The three concurrent exhibitions showing at Jackson Fine Art portend a story of faraway lands. Looking at George Georgiou, Andrew Moore, and Michael Kenna's photographs hailing from Turkey, Cuba, and Korea, respectively, one might expect themes of exoticism and orientalism. Though the images don't exactly shy away from politically complicated themes, a comparison of formal properties brings forward the best moments of the show.
For his series "Fault Lines/Turkey/East/West," George Georgiou spent four years in Istanbul photographing Turks. Rendered in archival pigment print, the images are distractingly fuzzy up close, yet at two meters back take on a vivid quality — the photography version of a Monet. The initial fuzziness gives way to velvety, full-bodied texture, creating an optical effect that makes objects in the foreground leap off the wall.
This effect emphasizes the distinctions between elements in Georgiou's images, and underscores the contrast between traditional and modern Turkey. In "Ishak Pasa Palace," the historic Ottoman fortress and surrounding countryside are seen from the vantage point of a café comprising an outcrop, cheap tables, and metal chairs. The carefully selected shot emphasizes the multilayered nature of the Turkish landscape, which functions like an open-air archaeological site, simultaneously revealing all the epochs of Turkey's history.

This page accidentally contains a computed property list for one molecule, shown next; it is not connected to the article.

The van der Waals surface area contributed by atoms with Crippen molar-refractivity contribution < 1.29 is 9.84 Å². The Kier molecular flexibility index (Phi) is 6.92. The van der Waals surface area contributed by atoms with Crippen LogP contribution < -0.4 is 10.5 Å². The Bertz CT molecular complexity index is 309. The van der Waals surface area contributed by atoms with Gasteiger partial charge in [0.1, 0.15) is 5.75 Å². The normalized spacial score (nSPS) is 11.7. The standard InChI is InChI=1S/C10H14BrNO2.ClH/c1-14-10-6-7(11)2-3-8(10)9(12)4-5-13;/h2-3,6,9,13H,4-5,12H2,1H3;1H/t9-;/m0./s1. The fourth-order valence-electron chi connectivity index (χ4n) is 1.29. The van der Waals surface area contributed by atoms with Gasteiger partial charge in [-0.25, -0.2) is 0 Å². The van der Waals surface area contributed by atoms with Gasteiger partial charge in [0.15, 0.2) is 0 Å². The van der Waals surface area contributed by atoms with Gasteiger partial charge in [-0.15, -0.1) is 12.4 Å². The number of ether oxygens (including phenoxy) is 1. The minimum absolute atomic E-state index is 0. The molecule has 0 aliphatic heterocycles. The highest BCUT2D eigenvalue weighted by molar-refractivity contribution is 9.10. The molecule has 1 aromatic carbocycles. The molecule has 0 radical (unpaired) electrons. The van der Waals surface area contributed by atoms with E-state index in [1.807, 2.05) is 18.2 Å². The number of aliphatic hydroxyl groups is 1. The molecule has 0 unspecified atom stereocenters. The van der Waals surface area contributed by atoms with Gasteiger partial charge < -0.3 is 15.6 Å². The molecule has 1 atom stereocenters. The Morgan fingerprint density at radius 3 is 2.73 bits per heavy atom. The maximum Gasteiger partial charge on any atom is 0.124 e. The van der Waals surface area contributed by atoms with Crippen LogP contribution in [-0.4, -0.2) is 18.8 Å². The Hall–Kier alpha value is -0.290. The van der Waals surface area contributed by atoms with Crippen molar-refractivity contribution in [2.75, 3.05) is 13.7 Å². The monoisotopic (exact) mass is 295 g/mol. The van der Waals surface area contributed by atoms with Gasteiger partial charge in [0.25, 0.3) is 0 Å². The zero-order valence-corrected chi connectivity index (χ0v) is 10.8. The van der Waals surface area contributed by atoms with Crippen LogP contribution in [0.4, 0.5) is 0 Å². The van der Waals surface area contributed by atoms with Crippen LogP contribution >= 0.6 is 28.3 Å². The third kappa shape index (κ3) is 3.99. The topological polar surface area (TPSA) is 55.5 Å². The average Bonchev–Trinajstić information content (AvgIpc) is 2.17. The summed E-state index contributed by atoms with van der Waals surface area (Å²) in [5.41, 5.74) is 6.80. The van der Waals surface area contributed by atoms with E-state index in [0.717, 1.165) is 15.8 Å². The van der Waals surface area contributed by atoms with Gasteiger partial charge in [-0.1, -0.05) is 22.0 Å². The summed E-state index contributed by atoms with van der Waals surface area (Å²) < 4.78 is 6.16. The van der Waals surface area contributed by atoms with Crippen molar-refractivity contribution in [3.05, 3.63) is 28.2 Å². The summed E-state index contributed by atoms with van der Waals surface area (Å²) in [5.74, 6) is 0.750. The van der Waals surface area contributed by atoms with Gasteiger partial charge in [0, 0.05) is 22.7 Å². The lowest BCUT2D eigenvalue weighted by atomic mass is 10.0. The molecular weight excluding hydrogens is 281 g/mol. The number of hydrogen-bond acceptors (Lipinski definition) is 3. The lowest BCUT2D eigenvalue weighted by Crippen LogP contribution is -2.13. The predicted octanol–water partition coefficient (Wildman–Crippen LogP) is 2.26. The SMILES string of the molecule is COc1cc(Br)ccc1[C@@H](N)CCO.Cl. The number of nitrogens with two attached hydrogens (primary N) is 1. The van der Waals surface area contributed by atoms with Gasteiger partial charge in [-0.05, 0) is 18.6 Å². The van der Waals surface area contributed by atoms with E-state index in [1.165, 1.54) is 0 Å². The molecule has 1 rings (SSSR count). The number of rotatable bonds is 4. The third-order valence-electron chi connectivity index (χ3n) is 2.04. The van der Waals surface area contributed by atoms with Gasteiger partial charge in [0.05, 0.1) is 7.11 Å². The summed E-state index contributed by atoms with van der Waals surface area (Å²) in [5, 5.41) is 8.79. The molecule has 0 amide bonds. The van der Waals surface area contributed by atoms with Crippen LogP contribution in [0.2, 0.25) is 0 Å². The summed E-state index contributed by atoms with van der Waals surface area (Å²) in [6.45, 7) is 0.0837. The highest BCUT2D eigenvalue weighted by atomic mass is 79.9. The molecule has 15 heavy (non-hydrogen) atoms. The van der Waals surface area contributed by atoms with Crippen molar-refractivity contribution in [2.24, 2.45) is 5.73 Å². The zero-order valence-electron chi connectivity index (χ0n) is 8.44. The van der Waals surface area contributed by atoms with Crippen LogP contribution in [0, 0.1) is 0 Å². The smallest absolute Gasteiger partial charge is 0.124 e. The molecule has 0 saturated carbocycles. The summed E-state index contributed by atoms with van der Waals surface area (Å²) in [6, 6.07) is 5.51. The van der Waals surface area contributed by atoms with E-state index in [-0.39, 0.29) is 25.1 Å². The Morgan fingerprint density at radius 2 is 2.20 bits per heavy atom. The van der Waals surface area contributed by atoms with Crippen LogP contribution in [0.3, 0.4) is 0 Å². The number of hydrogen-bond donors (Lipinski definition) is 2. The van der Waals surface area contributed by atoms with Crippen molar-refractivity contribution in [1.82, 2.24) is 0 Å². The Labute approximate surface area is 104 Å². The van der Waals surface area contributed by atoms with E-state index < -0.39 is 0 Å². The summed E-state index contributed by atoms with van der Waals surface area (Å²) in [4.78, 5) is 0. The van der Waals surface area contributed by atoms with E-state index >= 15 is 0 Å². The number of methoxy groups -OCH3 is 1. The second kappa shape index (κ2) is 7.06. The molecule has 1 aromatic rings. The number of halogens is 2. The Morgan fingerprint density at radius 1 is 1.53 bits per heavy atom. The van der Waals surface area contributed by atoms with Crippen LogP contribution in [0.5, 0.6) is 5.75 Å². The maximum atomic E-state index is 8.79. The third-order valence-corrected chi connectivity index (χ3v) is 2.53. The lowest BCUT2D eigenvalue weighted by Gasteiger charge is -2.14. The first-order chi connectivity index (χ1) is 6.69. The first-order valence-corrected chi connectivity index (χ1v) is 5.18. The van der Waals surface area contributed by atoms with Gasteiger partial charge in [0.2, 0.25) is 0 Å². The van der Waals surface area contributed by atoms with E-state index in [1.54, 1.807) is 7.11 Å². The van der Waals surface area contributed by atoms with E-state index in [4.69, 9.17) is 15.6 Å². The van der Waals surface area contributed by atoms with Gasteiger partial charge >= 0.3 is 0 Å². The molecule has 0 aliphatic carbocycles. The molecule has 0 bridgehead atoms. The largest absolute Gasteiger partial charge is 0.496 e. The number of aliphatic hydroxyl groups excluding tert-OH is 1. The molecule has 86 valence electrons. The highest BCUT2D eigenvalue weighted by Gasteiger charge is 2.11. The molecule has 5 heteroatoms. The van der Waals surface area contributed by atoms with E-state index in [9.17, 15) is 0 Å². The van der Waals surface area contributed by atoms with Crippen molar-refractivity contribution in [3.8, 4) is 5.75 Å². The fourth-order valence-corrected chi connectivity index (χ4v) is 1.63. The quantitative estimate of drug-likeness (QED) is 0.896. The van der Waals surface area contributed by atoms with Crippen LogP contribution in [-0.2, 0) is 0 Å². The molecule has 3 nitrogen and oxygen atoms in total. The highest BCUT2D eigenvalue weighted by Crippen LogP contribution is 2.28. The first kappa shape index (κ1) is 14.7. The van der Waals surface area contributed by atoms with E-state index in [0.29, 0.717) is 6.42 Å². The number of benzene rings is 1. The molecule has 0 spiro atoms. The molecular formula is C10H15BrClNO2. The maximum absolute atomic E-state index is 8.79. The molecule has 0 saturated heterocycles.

In Andrew Moore's luscious chromogenic prints, the photographer utilizes the depth and fine detail achievable through that process to create disorienting scenes of Cuba. In "Anton's Books, Cuba," a bookshelf stuffed with yellowing paperbacks is many times larger than life-size, making the collection seem doubly crowded and overwhelming. These proportions are flipped in "Cortina Roja," in which a doorway takes on a dollhouse effect due to the vividness of detail and the door's size within the huge print. Moore's "Puente de Bacunayague, Via Blanca," makes the forest seem to extend for miles below what is visible. Moore upends normal perceptions of scale and detail, causing spaces both large and small to appear infinite.
Michael Kenna's relatively diminutive silver gelatins seem precious in comparison. Scenes from China and Bordeaux, among others, presented in black and white, are studies in contrast. Kenna revels in both a crispness of line and watercolor-like effects made possible through long exposures. In "Chateau Lafite, Study 7, Bordeaux, France," the famed vineyards wash over the image in a sea of blurry gray tones, broken only by the corner of a tiled roof in the bottom left and a measured expanse of sky over the horizon. Kenna's meditative images capture the movement and stillness that hang in every moment, creating miniature landscapes with a natural, unforced vitality.
What is evident in these images is not a tourist's navigation within foreign cultures, but the measured response of expert photographers in new spaces and settings.